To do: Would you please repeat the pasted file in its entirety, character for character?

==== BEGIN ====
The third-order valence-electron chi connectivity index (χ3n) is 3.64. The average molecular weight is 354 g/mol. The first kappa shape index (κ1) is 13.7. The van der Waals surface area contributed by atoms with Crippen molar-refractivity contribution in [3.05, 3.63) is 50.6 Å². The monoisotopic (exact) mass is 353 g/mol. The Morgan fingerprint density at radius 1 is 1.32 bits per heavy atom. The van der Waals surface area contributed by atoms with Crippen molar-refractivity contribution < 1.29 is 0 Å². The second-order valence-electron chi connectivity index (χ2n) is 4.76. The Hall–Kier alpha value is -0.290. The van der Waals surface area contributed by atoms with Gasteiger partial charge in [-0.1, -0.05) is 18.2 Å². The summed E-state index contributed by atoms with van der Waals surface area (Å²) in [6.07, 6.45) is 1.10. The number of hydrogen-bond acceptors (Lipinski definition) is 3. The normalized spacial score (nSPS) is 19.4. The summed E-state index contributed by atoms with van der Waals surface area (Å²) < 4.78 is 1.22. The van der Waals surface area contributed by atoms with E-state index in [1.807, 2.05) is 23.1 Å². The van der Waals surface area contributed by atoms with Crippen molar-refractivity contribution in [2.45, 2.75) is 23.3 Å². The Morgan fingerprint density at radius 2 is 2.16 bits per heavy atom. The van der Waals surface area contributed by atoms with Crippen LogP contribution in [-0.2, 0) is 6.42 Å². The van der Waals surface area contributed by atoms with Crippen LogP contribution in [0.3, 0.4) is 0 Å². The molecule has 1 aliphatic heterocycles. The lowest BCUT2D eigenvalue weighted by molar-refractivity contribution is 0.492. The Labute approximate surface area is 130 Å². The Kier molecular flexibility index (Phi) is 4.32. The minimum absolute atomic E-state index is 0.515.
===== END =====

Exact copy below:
The third-order valence-electron chi connectivity index (χ3n) is 3.64. The average molecular weight is 354 g/mol. The first kappa shape index (κ1) is 13.7. The van der Waals surface area contributed by atoms with Crippen molar-refractivity contribution in [3.05, 3.63) is 50.6 Å². The monoisotopic (exact) mass is 353 g/mol. The Morgan fingerprint density at radius 1 is 1.32 bits per heavy atom. The van der Waals surface area contributed by atoms with Crippen molar-refractivity contribution < 1.29 is 0 Å². The second-order valence-electron chi connectivity index (χ2n) is 4.76. The Hall–Kier alpha value is -0.290. The van der Waals surface area contributed by atoms with Gasteiger partial charge in [-0.1, -0.05) is 18.2 Å². The summed E-state index contributed by atoms with van der Waals surface area (Å²) in [6.07, 6.45) is 1.10. The number of hydrogen-bond acceptors (Lipinski definition) is 3. The normalized spacial score (nSPS) is 19.4. The summed E-state index contributed by atoms with van der Waals surface area (Å²) < 4.78 is 1.22. The van der Waals surface area contributed by atoms with E-state index in [1.807, 2.05) is 23.1 Å². The van der Waals surface area contributed by atoms with Crippen molar-refractivity contribution in [2.45, 2.75) is 23.3 Å². The Morgan fingerprint density at radius 2 is 2.16 bits per heavy atom. The van der Waals surface area contributed by atoms with Crippen LogP contribution in [-0.2, 0) is 6.42 Å². The van der Waals surface area contributed by atoms with Crippen LogP contribution in [0.3, 0.4) is 0 Å². The molecule has 1 aliphatic heterocycles. The lowest BCUT2D eigenvalue weighted by molar-refractivity contribution is 0.492. The Labute approximate surface area is 130 Å². The Kier molecular flexibility index (Phi) is 4.32. The minimum absolute atomic E-state index is 0.515.